FacebookTwitterRedditEmail

In Kabul, Widows and Orphans Move Up

Kabul

Yesterday, four young Afghan Peace Volunteer members, Zainab, Umalbanin, Abdulhai, and Ali, guided Martha and me along narrow, primitive roads and crumbling stairs, ascending a mountain slope on the outskirts of Kabul. The icy, rutted roads twisted and turned.  I asked if we could pause as my heart was hammering and I needed to catch my breath. Looking down, we saw a breathtaking view of Kabul. Above us, women in bright clothing were navigating the treacherous roads with heavy water containers on their heads or shoulders. I marveled at their strength and tenacity. “Yes, they make this trip every morning,” Umalbanin said, as she helped me regain my balance after I had slipped on the ice.

About ten minutes later, we arrived at the home of Khoreb, a widow who helped us realize why so many widows and orphans live in the highest ranges of the mountain. Landlords rent one-room homes at the cheapest rates when they are at this isolating height; many of the homes are poorly constructed and have no pipes for running water. This means the occupants, most often women, must fetch water from the bottom of the hill each and every morning. A year ago, piped water began to reach some of the homes, but that only meant the landlords charged higher rent, so women had to move higher up the mountain for housing they can afford. It only made their daily water-carrying longer and more arduous.

Khoreb’s home, like that of each family we visited, was neatly kept. She had formerly shared the one-room dwelling with only her daughter. But when the one-room house next door was rendered unlivable by water damage from a storm, the family of eight that lived there had nowhere to go. On Khoreb’s invitation, they now live in her room.

Throughout our visit, she and her daughters cracked open almond nuts, and they didn’t throw away the shells: they saved them to feed them into a small heater; the nut shells are needed as fuel. They didn’t snack on the almonds; the almonds were shelled for eventual sale in the market place. Cracking and selling almonds is their main source of income. The women have no brothers, sons, or husbands to help them.

None of the families we visited could afford coal or wood to heat their homes. Most of them scavenge for plastic and paper to burn in their small heaters. Overnight, temperatures in Kabul are ranging from the mid-teens to zero degrees.

Homes on the mountainside are poorly constructed. The families we visited told us that when it snows overnight, they awake to find piles of snow inside their homes. Throughout the winter, they are almost always cold and hungry.

The Afghan Peace Volunteers told the families that they are working together with women tailors (from around their working class neighborhood in Kabul) to produce duvets, heavy blankets stuffed with wool which provide protection against the deadly Afghan winter. Each of 30 seamstresses produces four duvets every two days. Internationals have donated materials and the seamstresses’ modest wages, and the duvets are then distributed free of charge to the poor.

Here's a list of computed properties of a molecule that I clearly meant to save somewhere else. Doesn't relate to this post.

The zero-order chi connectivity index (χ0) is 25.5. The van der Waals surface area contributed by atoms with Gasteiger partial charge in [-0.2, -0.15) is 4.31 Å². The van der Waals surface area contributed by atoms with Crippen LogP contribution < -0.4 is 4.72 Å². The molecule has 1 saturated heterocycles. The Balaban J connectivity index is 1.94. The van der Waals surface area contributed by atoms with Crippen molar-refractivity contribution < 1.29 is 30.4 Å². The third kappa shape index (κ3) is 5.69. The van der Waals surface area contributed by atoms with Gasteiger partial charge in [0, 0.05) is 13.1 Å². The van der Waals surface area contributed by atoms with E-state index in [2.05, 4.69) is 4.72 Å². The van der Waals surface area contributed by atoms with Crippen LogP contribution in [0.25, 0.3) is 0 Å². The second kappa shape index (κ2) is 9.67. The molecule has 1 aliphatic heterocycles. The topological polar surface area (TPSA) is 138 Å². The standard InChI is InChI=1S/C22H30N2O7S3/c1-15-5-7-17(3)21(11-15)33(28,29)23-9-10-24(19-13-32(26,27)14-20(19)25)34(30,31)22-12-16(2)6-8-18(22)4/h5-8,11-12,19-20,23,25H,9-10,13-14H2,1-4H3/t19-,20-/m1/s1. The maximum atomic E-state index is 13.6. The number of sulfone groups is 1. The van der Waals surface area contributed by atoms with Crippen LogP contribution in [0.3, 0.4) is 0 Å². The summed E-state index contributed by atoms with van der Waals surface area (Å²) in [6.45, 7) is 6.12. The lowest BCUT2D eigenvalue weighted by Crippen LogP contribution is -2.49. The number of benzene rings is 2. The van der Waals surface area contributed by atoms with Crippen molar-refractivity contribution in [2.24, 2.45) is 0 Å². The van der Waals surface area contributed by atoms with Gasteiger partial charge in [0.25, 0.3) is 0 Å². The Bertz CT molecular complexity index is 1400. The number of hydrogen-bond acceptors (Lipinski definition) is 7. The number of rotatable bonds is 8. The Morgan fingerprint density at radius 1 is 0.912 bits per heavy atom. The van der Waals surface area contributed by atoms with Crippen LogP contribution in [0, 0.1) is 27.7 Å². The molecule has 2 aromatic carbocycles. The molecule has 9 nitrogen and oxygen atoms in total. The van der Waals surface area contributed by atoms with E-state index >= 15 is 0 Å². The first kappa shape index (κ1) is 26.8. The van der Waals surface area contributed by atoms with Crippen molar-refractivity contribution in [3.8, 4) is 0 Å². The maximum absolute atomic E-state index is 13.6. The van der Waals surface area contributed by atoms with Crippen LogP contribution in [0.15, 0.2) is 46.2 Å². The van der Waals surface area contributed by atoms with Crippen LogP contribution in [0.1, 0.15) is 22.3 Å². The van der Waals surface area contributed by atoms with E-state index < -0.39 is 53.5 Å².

The APVs have received many suggestions about families in need. Rather than issue a general invitation for people to come and get duvets, which would likely lead to terrific confusion, they have instead fanned out in teams of two to four, to visit families and learn about their situations. We were on the mountain as one of these teams.

Zainab gently asked Khoreb how she manages to get food. Khoreb tells her that they don’t have enough to eat, but they try to sell as many almonds as possible and sometimes they can wash and iron clothes for their neighbors. Umalbanin met with her aunt on the road, who quickly ushered us into her home and then introduced us to several of her neighbors, all of them women with no husband or breadwinner on which they could depend.

Yet the community up here seems agreed – we heard it mentioned at some point during each visit – that their greatest need and greatest hope is to somehow give their children an education.

“The main problem for our family is that the children can’t go to school,” said Fatima, who can afford to send one child to school, but only one. The others have to help support the family. Three of the smaller children work making carpets every day, so that there will be money to feed all of them. “We feel sorry for this, but they must help us find money to buy bread.”

My young friend (and APV volunteer) Abdulhai told me about a family he had visited a few days earlier for the Duvet Project, a family whose 17 year old daughter is his own age. The girl didn’t tell Abdulhai that she and her mother were both beggars. The neighbors told him after his visit; with the reestablishment of the opium trade, her father had become a drug addict and has now gone back to Iran. Now the mother and grandmother have nothing and must go to the mosque and other places to beg. “I asked her if she is willing to study,” Abdulhai said, “and she told me she wants to be part of classes at the APV home.”